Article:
The Sinking of the R.M.S. Leinster

People on board

Henry Tyrrell


Henry Tyrrell was born in Arklow about 1860 to Michael and Elizabeth Tyrrell. Nothing has been found to date about his early life or his family. The National Archives shipping records show him in 1876, at the age of fifteen, working on the Golden Dream out of Kingstown as a Cook at a wage of £1 10s a month. He worked on a variety of boats out of Dublin as a Seaman through the early 1880s. In 1885 he first appeared working for the City of Dublin Steam Packet Co as a Seaman on RMS Connaught and though there is a gap in his records until 1900 this is probably due to missing records. He was on board RMS Ulster in Holyhead on the night of the 1891 census, as a Seaman. Also, on the ship that night, as a 2nd Stewardess, was Bridget Blanch, who he would later marry.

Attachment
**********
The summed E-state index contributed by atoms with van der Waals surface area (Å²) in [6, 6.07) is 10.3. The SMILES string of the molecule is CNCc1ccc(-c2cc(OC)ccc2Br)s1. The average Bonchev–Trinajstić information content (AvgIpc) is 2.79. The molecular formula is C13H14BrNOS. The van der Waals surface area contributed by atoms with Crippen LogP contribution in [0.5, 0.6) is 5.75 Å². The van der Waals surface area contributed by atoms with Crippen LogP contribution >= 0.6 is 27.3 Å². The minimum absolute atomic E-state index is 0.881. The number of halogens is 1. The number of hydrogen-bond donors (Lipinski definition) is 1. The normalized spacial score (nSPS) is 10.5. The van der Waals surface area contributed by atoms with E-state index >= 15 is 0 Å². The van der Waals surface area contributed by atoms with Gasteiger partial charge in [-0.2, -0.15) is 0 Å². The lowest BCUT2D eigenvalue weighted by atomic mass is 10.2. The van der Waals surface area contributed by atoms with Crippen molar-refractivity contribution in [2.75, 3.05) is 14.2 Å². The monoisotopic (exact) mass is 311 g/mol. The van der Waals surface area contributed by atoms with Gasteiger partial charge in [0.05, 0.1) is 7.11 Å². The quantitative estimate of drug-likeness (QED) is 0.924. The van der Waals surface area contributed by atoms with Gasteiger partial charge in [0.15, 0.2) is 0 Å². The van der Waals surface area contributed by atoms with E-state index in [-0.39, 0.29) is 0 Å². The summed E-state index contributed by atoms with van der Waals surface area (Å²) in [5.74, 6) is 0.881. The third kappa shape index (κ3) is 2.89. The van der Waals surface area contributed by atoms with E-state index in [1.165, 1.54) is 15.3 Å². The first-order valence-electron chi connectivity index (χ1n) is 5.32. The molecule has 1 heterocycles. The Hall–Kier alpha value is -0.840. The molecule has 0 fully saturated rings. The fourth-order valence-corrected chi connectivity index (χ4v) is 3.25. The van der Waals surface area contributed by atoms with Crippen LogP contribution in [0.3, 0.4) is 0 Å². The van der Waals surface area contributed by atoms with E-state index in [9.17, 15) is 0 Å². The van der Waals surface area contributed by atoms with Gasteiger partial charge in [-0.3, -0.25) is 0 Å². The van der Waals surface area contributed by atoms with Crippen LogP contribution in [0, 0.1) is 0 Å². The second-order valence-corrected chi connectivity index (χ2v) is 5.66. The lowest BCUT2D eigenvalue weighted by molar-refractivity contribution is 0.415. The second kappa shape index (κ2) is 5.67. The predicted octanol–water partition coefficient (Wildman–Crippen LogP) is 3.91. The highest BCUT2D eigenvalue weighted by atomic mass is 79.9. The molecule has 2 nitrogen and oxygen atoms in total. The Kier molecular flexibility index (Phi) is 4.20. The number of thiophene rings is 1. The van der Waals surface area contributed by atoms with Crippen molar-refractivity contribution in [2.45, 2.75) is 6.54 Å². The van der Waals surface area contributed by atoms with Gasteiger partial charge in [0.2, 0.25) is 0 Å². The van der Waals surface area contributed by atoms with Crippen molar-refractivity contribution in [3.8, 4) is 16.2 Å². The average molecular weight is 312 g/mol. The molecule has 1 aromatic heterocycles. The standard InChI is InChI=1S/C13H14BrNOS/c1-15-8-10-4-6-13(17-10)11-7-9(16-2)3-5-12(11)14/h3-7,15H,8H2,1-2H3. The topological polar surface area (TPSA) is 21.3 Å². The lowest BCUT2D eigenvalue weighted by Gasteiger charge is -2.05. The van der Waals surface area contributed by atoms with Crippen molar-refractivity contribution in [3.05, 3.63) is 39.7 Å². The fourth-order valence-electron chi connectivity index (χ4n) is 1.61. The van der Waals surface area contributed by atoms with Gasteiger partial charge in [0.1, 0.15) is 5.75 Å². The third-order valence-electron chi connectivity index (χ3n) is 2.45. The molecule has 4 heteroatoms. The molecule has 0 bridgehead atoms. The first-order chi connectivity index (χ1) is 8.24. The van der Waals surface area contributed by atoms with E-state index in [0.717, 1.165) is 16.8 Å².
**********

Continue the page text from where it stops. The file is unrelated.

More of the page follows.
Henry Tyrrell has not been found in the 1901 census, but Bridget Blanch, with a declared age of thirty-seven, was living in Eden Terrace in Glasthule and that night had an eleven-year-old visitor with her. She gave her occupation as ‘Stewardess on Mailboat’. In 1910 she and Henry Tyrrell married in Holyhead and in the following year’s census they were living in Jane Villa, Tivoli Road, Kingstown. She had no declared occupation, suggesting she was no longer working on the Mailboats.

It is not known when Henry Tyrrell was promoted to Quartermaster, responsible for steering the ship, but he was the junior of the two Quartermasters on board RMS Leinster on the 10th of October 1918. He did not survive the sinking but his body was recovered and landed in Kingstown on the Friday night. He was buried in Deansgrange cemetery. He was awarded the Mercantile Marine and British War Medals.




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